Eastern WA Woman Says She Was Raped By Green River Killer
NEAR NORTHPORT, Wash. – Long before Gary Ridgway given the name "Green River Killer" a woman in Eastern Washington claims she knew him simply as the man in a green car.
Jennifer Loran-Paxton admits she was not an angel in 1979. She often lived on the streets and experimented with drugs. She was a teenager when she extended her thumb on a rural road to hitchhike home.
Loran-Paxton describes being picked-up by a man in a green car who raped her in the woods outside Kent.
"I asked him if he was gonna kill me and I was crying," she said. "He said, ‘No. If you're good, it will be over soon.'"
KHQ-TV does not generally identify the victims of sexual assault. Loran-Paxton contacted KHQ wanting to share her story to help other victims of crime report their cases.
"I didn't say anything for so many years and it change my life," said Jennifer Loran-Paxton. "It changed my personality."
She never filed a police report.
"I didn't think I was deserving," she said. "I was from the wrong side of the tracks."
More than two decades later she had moved to the mountains in the Colville National Forest. She did not watch television and did not have the Internet.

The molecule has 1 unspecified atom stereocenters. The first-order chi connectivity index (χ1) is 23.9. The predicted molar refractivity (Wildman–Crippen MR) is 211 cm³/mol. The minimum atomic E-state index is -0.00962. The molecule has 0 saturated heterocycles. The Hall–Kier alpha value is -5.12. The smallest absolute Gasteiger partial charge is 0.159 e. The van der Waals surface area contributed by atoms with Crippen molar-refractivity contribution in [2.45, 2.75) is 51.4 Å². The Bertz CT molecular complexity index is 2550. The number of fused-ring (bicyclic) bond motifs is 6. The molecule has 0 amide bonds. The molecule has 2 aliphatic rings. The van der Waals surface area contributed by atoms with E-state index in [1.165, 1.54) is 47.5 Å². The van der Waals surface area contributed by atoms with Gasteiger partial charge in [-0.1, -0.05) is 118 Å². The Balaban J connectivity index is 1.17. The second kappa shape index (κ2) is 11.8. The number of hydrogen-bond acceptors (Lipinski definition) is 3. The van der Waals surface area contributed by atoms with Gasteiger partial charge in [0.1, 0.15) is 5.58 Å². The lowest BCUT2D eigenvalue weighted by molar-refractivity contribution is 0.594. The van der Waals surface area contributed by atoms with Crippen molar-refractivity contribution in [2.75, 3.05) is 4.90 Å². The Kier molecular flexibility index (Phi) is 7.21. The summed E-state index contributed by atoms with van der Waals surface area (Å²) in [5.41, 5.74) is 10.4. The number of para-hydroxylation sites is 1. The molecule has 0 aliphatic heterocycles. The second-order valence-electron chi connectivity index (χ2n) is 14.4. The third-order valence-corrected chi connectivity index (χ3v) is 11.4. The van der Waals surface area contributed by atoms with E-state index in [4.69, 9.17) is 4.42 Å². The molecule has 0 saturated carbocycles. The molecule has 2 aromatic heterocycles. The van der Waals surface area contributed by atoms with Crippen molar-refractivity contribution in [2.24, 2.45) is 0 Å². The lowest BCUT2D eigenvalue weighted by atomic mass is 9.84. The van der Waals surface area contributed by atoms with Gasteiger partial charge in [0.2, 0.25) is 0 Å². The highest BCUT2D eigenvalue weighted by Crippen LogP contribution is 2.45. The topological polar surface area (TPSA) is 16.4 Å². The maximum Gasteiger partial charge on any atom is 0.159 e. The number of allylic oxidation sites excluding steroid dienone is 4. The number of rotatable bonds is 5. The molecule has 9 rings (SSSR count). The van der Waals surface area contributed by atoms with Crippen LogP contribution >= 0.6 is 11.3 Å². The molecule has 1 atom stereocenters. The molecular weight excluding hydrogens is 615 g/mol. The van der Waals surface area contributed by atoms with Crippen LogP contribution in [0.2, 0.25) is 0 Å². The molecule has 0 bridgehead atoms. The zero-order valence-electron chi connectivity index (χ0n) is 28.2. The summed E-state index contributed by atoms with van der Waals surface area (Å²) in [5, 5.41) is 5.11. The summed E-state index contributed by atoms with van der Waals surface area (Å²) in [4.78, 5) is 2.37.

Five years ago she was shopping at the grocery store when she noticed a book at the check stand.
She picked-up a copy of "Green River, Running Red" by Ann Rule. The best-selling author investigated the history of Gary Ridgway.
Loran-Paxton was stunned to stumble onto a picture of the man she recognized from decades earlier in the green car.
"There's no question in my mind at all," Loran-Paxton said. "I lost my breath. I almost went down to my knees."
Authorities at the King County Sheriff's Office were not immediately available to comment on whether Ridgway was a suspect in Loran-Paxon's attack.
Authorities discovered dozens of bodies south of Seattle starting in 1982, arresting Ridgway with the help of DNA evidence in 2001.
Ridgway is scheduled to plead guilty to a 49th murder Friday in King County.
Loran-Paxton plans to attend the hearing in person to look at Ridgway and determine if the man she saw in the book is the same man she remembers.
"I'm sure of it," she said. "I think I'll be able to look in his eyes and I will know if he remembers me. I don't know that it will change anything or help me in any way, but I think I could finally just put it aside."
She hopes her story will inspire others to share their stories with police sooner.
"I just want to help other women that haven't come out that have these secrets," she said.
KHQ Local News Reporter Anthony Gomes contributed to this report.
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